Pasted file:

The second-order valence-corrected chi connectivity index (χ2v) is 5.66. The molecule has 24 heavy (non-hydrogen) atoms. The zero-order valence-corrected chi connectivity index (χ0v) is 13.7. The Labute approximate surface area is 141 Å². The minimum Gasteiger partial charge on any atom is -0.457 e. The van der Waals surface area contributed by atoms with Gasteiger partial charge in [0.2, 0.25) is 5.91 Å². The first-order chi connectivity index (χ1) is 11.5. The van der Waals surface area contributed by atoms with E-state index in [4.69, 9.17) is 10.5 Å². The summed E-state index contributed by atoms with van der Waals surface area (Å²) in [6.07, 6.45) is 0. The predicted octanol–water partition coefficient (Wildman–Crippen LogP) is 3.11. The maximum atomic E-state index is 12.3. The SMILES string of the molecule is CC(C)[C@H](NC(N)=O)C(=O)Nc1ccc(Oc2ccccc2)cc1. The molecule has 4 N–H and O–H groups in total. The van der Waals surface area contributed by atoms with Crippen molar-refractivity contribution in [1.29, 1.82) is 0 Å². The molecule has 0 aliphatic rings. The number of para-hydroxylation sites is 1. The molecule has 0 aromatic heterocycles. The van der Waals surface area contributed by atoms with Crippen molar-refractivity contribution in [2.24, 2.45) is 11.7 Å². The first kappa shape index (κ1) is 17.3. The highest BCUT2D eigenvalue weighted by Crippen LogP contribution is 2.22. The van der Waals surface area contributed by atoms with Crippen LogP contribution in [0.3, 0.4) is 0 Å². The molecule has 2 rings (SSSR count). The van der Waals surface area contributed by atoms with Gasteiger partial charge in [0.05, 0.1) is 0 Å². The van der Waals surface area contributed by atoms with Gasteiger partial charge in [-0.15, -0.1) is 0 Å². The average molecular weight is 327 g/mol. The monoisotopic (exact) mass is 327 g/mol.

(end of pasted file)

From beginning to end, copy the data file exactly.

The second-order valence-corrected chi connectivity index (χ2v) is 5.66. The molecule has 24 heavy (non-hydrogen) atoms. The zero-order valence-corrected chi connectivity index (χ0v) is 13.7. The Labute approximate surface area is 141 Å². The minimum Gasteiger partial charge on any atom is -0.457 e. The van der Waals surface area contributed by atoms with Gasteiger partial charge in [0.2, 0.25) is 5.91 Å². The first-order chi connectivity index (χ1) is 11.5. The van der Waals surface area contributed by atoms with E-state index in [4.69, 9.17) is 10.5 Å². The summed E-state index contributed by atoms with van der Waals surface area (Å²) in [6.07, 6.45) is 0. The predicted octanol–water partition coefficient (Wildman–Crippen LogP) is 3.11. The maximum atomic E-state index is 12.3. The SMILES string of the molecule is CC(C)[C@H](NC(N)=O)C(=O)Nc1ccc(Oc2ccccc2)cc1. The molecule has 4 N–H and O–H groups in total. The van der Waals surface area contributed by atoms with Crippen molar-refractivity contribution in [1.29, 1.82) is 0 Å². The molecule has 0 aliphatic rings. The number of para-hydroxylation sites is 1. The molecule has 0 aromatic heterocycles. The van der Waals surface area contributed by atoms with Crippen molar-refractivity contribution in [2.24, 2.45) is 11.7 Å². The first kappa shape index (κ1) is 17.3. The highest BCUT2D eigenvalue weighted by Crippen LogP contribution is 2.22. The van der Waals surface area contributed by atoms with Crippen LogP contribution in [0.3, 0.4) is 0 Å². The molecule has 2 rings (SSSR count). The van der Waals surface area contributed by atoms with Gasteiger partial charge in [0.05, 0.1) is 0 Å². The van der Waals surface area contributed by atoms with Gasteiger partial charge in [-0.15, -0.1) is 0 Å². The average molecular weight is 327 g/mol. The monoisotopic (exact) mass is 327 g/mol.